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  6. Marvo
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    Marvo GMES....You absolute beauty. YOU ROCK DUDE!!!! Staff Member

    Location:
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    I can't find any datasheet for the particular item you linked to on EBay but it looks to me like a unashamed direct rip-off of the MeanWell 350W constant voltage switchmode driver which I've used a lot in the past.

    Regardless, the supply should give a 24VDC output under an appropriate load so test the voltage with your fan connected and anything less than 23V and more than 25V send it back for a refund.

    Here's the MeanWell spec sheet but please note I can't guarantee you're unit is the same specs.
     

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  7. JackBoy
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    JackBoy EF Member

    Location:
    london
    @Pete999@Pete999 @Richard Burns@Richard Burns

    You lost me Pete999, can you elaborate?

    I purchased another of the PSU, and am having the same issues with it as the first.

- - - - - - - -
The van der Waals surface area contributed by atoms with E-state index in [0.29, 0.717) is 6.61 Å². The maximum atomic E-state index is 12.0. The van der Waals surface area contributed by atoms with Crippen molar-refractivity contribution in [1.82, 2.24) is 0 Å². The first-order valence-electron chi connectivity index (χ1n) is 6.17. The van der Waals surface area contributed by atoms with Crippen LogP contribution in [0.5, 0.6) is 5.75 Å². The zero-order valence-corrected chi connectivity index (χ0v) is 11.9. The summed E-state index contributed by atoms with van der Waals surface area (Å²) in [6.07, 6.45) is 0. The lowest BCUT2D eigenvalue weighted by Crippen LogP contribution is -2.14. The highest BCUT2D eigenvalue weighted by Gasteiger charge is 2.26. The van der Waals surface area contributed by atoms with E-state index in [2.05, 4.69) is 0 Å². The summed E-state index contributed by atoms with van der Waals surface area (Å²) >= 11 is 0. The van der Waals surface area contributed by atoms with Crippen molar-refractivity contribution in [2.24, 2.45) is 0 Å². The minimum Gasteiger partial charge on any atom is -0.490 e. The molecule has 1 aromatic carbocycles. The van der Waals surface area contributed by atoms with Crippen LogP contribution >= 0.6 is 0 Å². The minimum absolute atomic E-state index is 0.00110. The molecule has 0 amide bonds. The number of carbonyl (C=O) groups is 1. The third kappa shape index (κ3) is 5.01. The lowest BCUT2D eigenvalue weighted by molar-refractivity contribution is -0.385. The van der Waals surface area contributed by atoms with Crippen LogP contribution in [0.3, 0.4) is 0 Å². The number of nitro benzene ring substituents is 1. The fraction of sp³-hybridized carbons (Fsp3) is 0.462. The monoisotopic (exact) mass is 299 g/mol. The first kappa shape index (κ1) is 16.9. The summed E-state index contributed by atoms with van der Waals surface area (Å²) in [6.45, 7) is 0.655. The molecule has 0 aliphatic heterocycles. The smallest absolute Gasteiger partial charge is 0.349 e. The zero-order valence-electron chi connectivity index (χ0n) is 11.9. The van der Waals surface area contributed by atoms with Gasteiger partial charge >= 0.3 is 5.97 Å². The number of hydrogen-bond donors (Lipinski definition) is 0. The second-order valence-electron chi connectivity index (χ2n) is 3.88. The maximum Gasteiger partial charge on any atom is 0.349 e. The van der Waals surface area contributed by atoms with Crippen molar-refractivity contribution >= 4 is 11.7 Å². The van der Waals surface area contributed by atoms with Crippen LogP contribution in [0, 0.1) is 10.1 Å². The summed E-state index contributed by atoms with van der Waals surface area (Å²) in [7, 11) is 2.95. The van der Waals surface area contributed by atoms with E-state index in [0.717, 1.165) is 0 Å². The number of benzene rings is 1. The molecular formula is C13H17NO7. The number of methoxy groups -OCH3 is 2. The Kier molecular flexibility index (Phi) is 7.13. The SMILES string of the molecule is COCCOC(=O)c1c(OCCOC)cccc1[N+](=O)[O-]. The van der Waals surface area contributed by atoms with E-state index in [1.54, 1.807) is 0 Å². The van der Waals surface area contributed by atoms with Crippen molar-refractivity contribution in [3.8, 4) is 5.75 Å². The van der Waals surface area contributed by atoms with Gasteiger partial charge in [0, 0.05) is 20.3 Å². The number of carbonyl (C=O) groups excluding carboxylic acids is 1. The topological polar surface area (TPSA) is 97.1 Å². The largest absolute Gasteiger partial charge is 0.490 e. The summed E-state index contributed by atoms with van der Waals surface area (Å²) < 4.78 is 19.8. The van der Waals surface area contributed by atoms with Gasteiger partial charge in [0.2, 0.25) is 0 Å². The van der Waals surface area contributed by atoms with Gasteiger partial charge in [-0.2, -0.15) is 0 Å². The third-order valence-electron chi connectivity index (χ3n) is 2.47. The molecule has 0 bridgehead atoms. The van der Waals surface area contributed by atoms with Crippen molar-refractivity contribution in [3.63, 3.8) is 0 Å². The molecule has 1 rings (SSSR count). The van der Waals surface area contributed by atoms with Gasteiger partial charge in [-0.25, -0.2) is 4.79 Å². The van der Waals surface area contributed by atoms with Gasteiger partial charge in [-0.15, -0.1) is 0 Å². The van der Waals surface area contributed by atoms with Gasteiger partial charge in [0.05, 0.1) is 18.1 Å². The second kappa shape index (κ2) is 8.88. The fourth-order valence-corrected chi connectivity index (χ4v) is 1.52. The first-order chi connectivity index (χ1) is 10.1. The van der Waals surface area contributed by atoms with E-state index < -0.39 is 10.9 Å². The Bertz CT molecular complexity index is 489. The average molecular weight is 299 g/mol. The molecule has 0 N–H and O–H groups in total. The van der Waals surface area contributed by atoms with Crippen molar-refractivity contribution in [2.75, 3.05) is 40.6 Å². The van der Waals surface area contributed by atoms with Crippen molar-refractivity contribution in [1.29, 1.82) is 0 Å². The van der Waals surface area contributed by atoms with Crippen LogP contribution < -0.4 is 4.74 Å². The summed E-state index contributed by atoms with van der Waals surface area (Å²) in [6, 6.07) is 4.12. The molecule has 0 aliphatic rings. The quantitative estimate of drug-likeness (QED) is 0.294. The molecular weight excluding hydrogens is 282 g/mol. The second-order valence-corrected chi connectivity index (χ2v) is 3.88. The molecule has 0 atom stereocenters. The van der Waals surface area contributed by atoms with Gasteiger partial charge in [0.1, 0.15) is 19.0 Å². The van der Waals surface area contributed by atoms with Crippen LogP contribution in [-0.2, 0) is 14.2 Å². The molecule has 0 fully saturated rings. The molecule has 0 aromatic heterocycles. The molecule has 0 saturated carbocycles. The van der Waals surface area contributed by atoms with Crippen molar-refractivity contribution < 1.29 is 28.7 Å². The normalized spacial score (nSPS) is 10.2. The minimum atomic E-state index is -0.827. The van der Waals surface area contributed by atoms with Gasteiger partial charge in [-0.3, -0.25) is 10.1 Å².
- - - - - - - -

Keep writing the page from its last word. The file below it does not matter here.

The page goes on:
@Marvo@Marvo I tested the voltage without the fan connected, the voltage on the PSU reads 24.0V - on both PSU - which is just perfect.

    When connecting the fan, and then testing the Voltage the reading shows 0.2V, then every 5 seconds or so when the fan kicks, the Voltage jumps to around 1.0V.
    Lastly when unplugging the PSU, the fan has one big last kick after it is unplugged, the voltage of that kick goes up to 2.0V.

    Putting the Voltage test aside, I kept touching the fan wires to the PSU over and over, and maybe one out of 20 times the fan seemed to spin at full 24V and stay on until I removed the wires...
    It seemed that if I left the PSU on for a while w/o any load, and then touched the fan wires on the terminals after 40 seconds, I am more likely to get the fan to spin at 24V correctly. but if I keep touching the fan wire to the terminal it never seems to work...

    What could the voltage test indicate? And what could the scenario I posted below that indicate?

    Fan or PSU?

    Also guys one last question, I attempted to use this PWM 2Pcs PWM DC Motor Speed Control Switch Controller Volt Regulator 12V~40V 10A | eBay - http://www.ebay.co.uk/itm/152558432200
    with the PSU and Fan, is there anyway this could damage the PSU's?
     
  8. JackBoy
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    JackBoy EF Member